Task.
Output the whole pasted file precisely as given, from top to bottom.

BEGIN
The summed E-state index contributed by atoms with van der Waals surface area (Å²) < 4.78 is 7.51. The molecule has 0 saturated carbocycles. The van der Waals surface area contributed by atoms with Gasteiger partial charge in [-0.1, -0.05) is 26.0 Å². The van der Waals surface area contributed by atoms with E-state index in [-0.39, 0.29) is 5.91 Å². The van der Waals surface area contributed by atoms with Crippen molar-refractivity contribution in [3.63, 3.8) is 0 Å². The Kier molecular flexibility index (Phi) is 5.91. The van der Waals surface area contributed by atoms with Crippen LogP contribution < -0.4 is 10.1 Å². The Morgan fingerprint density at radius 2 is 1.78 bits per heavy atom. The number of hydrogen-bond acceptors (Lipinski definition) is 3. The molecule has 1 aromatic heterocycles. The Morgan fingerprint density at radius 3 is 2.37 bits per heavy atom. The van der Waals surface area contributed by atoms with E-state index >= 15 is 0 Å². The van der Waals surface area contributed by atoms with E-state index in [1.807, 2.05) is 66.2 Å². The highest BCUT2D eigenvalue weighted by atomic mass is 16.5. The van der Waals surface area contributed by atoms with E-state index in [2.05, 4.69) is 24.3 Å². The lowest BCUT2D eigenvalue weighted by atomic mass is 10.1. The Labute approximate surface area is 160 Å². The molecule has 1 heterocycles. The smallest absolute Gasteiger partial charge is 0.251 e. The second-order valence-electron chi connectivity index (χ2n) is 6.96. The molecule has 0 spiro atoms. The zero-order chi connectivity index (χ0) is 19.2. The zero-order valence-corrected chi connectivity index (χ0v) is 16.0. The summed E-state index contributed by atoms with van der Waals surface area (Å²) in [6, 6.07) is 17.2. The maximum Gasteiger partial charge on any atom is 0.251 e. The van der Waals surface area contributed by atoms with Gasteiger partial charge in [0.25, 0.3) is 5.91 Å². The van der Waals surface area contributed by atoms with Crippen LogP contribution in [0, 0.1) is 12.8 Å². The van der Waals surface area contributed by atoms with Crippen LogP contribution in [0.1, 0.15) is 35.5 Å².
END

The summed E-state index contributed by atoms with van der Waals surface area (Å²) < 4.78 is 7.51. The molecule has 0 saturated carbocycles. The van der Waals surface area contributed by atoms with Gasteiger partial charge in [-0.1, -0.05) is 26.0 Å². The van der Waals surface area contributed by atoms with E-state index in [-0.39, 0.29) is 5.91 Å². The van der Waals surface area contributed by atoms with Crippen molar-refractivity contribution in [3.63, 3.8) is 0 Å². The Kier molecular flexibility index (Phi) is 5.91. The van der Waals surface area contributed by atoms with Crippen LogP contribution < -0.4 is 10.1 Å². The Morgan fingerprint density at radius 2 is 1.78 bits per heavy atom. The number of hydrogen-bond acceptors (Lipinski definition) is 3. The molecule has 1 aromatic heterocycles. The Morgan fingerprint density at radius 3 is 2.37 bits per heavy atom. The van der Waals surface area contributed by atoms with E-state index >= 15 is 0 Å². The van der Waals surface area contributed by atoms with E-state index in [1.807, 2.05) is 66.2 Å². The highest BCUT2D eigenvalue weighted by atomic mass is 16.5. The van der Waals surface area contributed by atoms with E-state index in [2.05, 4.69) is 24.3 Å². The lowest BCUT2D eigenvalue weighted by atomic mass is 10.1. The Labute approximate surface area is 160 Å². The molecule has 1 heterocycles. The smallest absolute Gasteiger partial charge is 0.251 e. The second-order valence-electron chi connectivity index (χ2n) is 6.96. The molecule has 0 spiro atoms. The zero-order chi connectivity index (χ0) is 19.2. The zero-order valence-corrected chi connectivity index (χ0v) is 16.0. The summed E-state index contributed by atoms with van der Waals surface area (Å²) in [6, 6.07) is 17.2. The maximum Gasteiger partial charge on any atom is 0.251 e. The van der Waals surface area contributed by atoms with Gasteiger partial charge in [0.25, 0.3) is 5.91 Å². The van der Waals surface area contributed by atoms with Crippen LogP contribution in [0, 0.1) is 12.8 Å². The van der Waals surface area contributed by atoms with Crippen LogP contribution in [0.1, 0.15) is 35.5 Å².